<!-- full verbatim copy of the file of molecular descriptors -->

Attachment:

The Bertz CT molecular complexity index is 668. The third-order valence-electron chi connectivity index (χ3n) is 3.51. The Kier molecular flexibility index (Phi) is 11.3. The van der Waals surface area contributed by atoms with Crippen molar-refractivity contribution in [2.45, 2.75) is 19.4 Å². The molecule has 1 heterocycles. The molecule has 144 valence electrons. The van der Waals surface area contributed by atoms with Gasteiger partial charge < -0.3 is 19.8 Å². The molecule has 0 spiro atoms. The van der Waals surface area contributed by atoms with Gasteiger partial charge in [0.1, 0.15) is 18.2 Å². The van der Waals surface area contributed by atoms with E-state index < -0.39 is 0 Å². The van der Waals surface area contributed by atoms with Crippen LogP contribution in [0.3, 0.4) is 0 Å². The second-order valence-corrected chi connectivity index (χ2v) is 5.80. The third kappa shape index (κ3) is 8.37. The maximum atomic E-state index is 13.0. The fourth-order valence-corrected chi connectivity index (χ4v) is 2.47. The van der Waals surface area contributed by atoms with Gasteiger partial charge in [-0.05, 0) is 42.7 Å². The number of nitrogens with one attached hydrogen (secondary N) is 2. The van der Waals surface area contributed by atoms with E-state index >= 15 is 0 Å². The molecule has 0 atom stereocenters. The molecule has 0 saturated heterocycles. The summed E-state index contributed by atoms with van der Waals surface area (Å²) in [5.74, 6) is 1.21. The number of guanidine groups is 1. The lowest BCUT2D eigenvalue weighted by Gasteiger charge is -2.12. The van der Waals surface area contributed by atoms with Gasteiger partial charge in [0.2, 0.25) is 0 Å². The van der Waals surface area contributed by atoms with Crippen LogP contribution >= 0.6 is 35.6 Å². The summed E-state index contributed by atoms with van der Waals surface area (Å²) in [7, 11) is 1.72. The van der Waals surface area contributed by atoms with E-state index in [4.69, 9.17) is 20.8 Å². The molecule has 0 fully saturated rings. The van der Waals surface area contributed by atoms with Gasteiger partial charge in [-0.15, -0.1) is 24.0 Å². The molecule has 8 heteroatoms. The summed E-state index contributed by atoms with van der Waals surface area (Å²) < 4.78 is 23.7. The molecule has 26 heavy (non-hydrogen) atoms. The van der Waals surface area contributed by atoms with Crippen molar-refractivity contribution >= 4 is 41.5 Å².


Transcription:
The Bertz CT molecular complexity index is 668. The third-order valence-electron chi connectivity index (χ3n) is 3.51. The Kier molecular flexibility index (Phi) is 11.3. The van der Waals surface area contributed by atoms with Crippen molar-refractivity contribution in [2.45, 2.75) is 19.4 Å². The molecule has 1 heterocycles. The molecule has 144 valence electrons. The van der Waals surface area contributed by atoms with Gasteiger partial charge < -0.3 is 19.8 Å². The molecule has 0 spiro atoms. The van der Waals surface area contributed by atoms with Gasteiger partial charge in [0.1, 0.15) is 18.2 Å². The van der Waals surface area contributed by atoms with E-state index < -0.39 is 0 Å². The van der Waals surface area contributed by atoms with Crippen LogP contribution in [0.3, 0.4) is 0 Å². The second-order valence-corrected chi connectivity index (χ2v) is 5.80. The third kappa shape index (κ3) is 8.37. The maximum atomic E-state index is 13.0. The fourth-order valence-corrected chi connectivity index (χ4v) is 2.47. The van der Waals surface area contributed by atoms with Gasteiger partial charge in [-0.05, 0) is 42.7 Å². The number of nitrogens with one attached hydrogen (secondary N) is 2. The van der Waals surface area contributed by atoms with E-state index >= 15 is 0 Å². The molecule has 0 atom stereocenters. The molecule has 0 saturated heterocycles. The summed E-state index contributed by atoms with van der Waals surface area (Å²) in [5.74, 6) is 1.21. The number of guanidine groups is 1. The lowest BCUT2D eigenvalue weighted by Gasteiger charge is -2.12. The van der Waals surface area contributed by atoms with Gasteiger partial charge in [0.2, 0.25) is 0 Å². The van der Waals surface area contributed by atoms with Crippen LogP contribution >= 0.6 is 35.6 Å². The summed E-state index contributed by atoms with van der Waals surface area (Å²) in [7, 11) is 1.72. The van der Waals surface area contributed by atoms with E-state index in [4.69, 9.17) is 20.8 Å². The molecule has 0 fully saturated rings. The van der Waals surface area contributed by atoms with Gasteiger partial charge in [-0.15, -0.1) is 24.0 Å². The molecule has 8 heteroatoms. The summed E-state index contributed by atoms with van der Waals surface area (Å²) < 4.78 is 23.7. The molecule has 26 heavy (non-hydrogen) atoms. The van der Waals surface area contributed by atoms with Crippen molar-refractivity contribution >= 4 is 41.5 Å².